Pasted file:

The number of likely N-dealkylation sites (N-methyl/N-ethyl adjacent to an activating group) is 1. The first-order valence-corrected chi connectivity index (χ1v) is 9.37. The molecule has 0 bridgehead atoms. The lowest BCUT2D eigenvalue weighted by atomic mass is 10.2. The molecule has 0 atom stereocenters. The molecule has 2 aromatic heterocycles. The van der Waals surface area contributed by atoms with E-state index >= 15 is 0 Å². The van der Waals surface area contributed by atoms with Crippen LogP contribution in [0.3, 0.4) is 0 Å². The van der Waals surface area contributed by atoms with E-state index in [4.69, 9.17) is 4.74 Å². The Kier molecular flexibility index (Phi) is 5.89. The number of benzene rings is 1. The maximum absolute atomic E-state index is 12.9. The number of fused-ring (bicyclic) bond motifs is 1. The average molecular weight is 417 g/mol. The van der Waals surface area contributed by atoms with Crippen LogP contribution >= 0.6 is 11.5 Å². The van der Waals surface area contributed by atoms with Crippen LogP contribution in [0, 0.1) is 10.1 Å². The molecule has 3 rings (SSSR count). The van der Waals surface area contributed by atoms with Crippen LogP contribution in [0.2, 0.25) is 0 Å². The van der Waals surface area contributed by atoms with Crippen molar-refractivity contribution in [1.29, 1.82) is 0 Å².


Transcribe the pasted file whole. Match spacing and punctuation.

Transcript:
The number of likely N-dealkylation sites (N-methyl/N-ethyl adjacent to an activating group) is 1. The first-order valence-corrected chi connectivity index (χ1v) is 9.37. The molecule has 0 bridgehead atoms. The lowest BCUT2D eigenvalue weighted by atomic mass is 10.2. The molecule has 0 atom stereocenters. The molecule has 2 aromatic heterocycles. The van der Waals surface area contributed by atoms with E-state index >= 15 is 0 Å². The van der Waals surface area contributed by atoms with Crippen LogP contribution in [0.3, 0.4) is 0 Å². The van der Waals surface area contributed by atoms with E-state index in [4.69, 9.17) is 4.74 Å². The Kier molecular flexibility index (Phi) is 5.89. The number of benzene rings is 1. The maximum absolute atomic E-state index is 12.9. The number of fused-ring (bicyclic) bond motifs is 1. The average molecular weight is 417 g/mol. The van der Waals surface area contributed by atoms with Crippen LogP contribution >= 0.6 is 11.5 Å². The van der Waals surface area contributed by atoms with Crippen LogP contribution in [0, 0.1) is 10.1 Å². The molecule has 3 rings (SSSR count). The van der Waals surface area contributed by atoms with Crippen LogP contribution in [0.2, 0.25) is 0 Å². The van der Waals surface area contributed by atoms with Crippen molar-refractivity contribution in [1.29, 1.82) is 0 Å².